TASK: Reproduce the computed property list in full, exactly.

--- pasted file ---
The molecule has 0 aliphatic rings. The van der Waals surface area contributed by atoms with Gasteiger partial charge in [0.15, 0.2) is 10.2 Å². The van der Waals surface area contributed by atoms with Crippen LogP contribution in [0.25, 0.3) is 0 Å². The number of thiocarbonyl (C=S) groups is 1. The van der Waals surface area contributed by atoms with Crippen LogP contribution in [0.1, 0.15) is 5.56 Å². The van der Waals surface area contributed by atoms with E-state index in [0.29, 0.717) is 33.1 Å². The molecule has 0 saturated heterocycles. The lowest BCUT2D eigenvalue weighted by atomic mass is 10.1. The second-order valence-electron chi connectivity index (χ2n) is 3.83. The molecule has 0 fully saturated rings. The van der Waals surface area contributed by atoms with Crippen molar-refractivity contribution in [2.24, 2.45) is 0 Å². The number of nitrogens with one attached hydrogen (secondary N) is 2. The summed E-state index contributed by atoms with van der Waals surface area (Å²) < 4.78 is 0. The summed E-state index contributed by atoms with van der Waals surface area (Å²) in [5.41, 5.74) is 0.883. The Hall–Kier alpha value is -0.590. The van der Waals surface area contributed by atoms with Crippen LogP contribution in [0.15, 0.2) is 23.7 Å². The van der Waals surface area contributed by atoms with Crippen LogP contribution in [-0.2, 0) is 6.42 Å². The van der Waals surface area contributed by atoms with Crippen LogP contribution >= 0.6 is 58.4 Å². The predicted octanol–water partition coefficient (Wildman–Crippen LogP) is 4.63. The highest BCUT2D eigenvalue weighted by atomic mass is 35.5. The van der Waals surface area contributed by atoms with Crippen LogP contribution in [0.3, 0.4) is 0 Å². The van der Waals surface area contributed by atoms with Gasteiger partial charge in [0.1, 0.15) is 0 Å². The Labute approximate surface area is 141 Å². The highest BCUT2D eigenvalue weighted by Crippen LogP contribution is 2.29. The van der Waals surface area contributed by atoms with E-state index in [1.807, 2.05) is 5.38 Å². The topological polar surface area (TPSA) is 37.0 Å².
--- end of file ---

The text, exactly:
The molecule has 0 aliphatic rings. The van der Waals surface area contributed by atoms with Gasteiger partial charge in [0.15, 0.2) is 10.2 Å². The van der Waals surface area contributed by atoms with Crippen LogP contribution in [0.25, 0.3) is 0 Å². The number of thiocarbonyl (C=S) groups is 1. The van der Waals surface area contributed by atoms with Crippen LogP contribution in [0.1, 0.15) is 5.56 Å². The van der Waals surface area contributed by atoms with E-state index in [0.29, 0.717) is 33.1 Å². The molecule has 0 saturated heterocycles. The lowest BCUT2D eigenvalue weighted by atomic mass is 10.1. The second-order valence-electron chi connectivity index (χ2n) is 3.83. The molecule has 0 fully saturated rings. The van der Waals surface area contributed by atoms with Crippen molar-refractivity contribution in [2.24, 2.45) is 0 Å². The number of nitrogens with one attached hydrogen (secondary N) is 2. The summed E-state index contributed by atoms with van der Waals surface area (Å²) < 4.78 is 0. The summed E-state index contributed by atoms with van der Waals surface area (Å²) in [5.41, 5.74) is 0.883. The Hall–Kier alpha value is -0.590. The van der Waals surface area contributed by atoms with Crippen LogP contribution in [0.15, 0.2) is 23.7 Å². The van der Waals surface area contributed by atoms with Crippen LogP contribution in [-0.2, 0) is 6.42 Å². The van der Waals surface area contributed by atoms with Crippen LogP contribution >= 0.6 is 58.4 Å². The predicted octanol–water partition coefficient (Wildman–Crippen LogP) is 4.63. The highest BCUT2D eigenvalue weighted by atomic mass is 35.5. The van der Waals surface area contributed by atoms with Crippen LogP contribution in [0.3, 0.4) is 0 Å². The van der Waals surface area contributed by atoms with Gasteiger partial charge in [0.1, 0.15) is 0 Å². The Labute approximate surface area is 141 Å². The highest BCUT2D eigenvalue weighted by Crippen LogP contribution is 2.29. The van der Waals surface area contributed by atoms with E-state index in [1.807, 2.05) is 5.38 Å². The topological polar surface area (TPSA) is 37.0 Å².